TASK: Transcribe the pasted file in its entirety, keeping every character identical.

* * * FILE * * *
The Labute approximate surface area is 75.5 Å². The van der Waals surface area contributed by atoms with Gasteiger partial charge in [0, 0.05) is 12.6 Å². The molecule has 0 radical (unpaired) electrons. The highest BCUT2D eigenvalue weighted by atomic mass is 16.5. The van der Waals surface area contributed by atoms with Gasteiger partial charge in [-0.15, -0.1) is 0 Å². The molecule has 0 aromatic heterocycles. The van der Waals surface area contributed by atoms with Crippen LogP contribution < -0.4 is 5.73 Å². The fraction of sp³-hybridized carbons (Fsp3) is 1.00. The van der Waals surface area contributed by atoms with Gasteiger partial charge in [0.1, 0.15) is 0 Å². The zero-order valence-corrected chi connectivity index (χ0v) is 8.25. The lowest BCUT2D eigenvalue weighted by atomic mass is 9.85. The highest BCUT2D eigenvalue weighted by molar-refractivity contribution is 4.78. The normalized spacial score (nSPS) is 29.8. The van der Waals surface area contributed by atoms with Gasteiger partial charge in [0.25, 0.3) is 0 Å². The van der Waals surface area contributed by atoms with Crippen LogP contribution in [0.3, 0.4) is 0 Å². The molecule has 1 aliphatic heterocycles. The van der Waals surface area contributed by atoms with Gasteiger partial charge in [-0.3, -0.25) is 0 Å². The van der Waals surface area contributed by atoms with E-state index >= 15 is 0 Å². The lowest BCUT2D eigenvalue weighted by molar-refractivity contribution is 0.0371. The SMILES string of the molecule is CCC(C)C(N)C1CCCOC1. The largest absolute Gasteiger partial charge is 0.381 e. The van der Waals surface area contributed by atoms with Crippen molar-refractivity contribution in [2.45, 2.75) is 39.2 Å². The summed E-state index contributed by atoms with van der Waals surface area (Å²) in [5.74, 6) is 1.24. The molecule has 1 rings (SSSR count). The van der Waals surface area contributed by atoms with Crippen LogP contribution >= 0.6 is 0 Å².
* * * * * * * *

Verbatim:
The Labute approximate surface area is 75.5 Å². The van der Waals surface area contributed by atoms with Gasteiger partial charge in [0, 0.05) is 12.6 Å². The molecule has 0 radical (unpaired) electrons. The highest BCUT2D eigenvalue weighted by atomic mass is 16.5. The van der Waals surface area contributed by atoms with Gasteiger partial charge in [-0.15, -0.1) is 0 Å². The molecule has 0 aromatic heterocycles. The van der Waals surface area contributed by atoms with Crippen LogP contribution < -0.4 is 5.73 Å². The fraction of sp³-hybridized carbons (Fsp3) is 1.00. The van der Waals surface area contributed by atoms with Gasteiger partial charge in [0.1, 0.15) is 0 Å². The zero-order valence-corrected chi connectivity index (χ0v) is 8.25. The lowest BCUT2D eigenvalue weighted by atomic mass is 9.85. The highest BCUT2D eigenvalue weighted by molar-refractivity contribution is 4.78. The normalized spacial score (nSPS) is 29.8. The van der Waals surface area contributed by atoms with Gasteiger partial charge in [0.25, 0.3) is 0 Å². The van der Waals surface area contributed by atoms with Crippen LogP contribution in [0.3, 0.4) is 0 Å². The molecule has 1 aliphatic heterocycles. The van der Waals surface area contributed by atoms with Gasteiger partial charge in [-0.3, -0.25) is 0 Å². The van der Waals surface area contributed by atoms with E-state index >= 15 is 0 Å². The lowest BCUT2D eigenvalue weighted by molar-refractivity contribution is 0.0371. The SMILES string of the molecule is CCC(C)C(N)C1CCCOC1. The largest absolute Gasteiger partial charge is 0.381 e. The van der Waals surface area contributed by atoms with Crippen molar-refractivity contribution in [2.45, 2.75) is 39.2 Å². The summed E-state index contributed by atoms with van der Waals surface area (Å²) in [5.74, 6) is 1.24. The molecule has 1 rings (SSSR count). The van der Waals surface area contributed by atoms with Crippen LogP contribution >= 0.6 is 0 Å².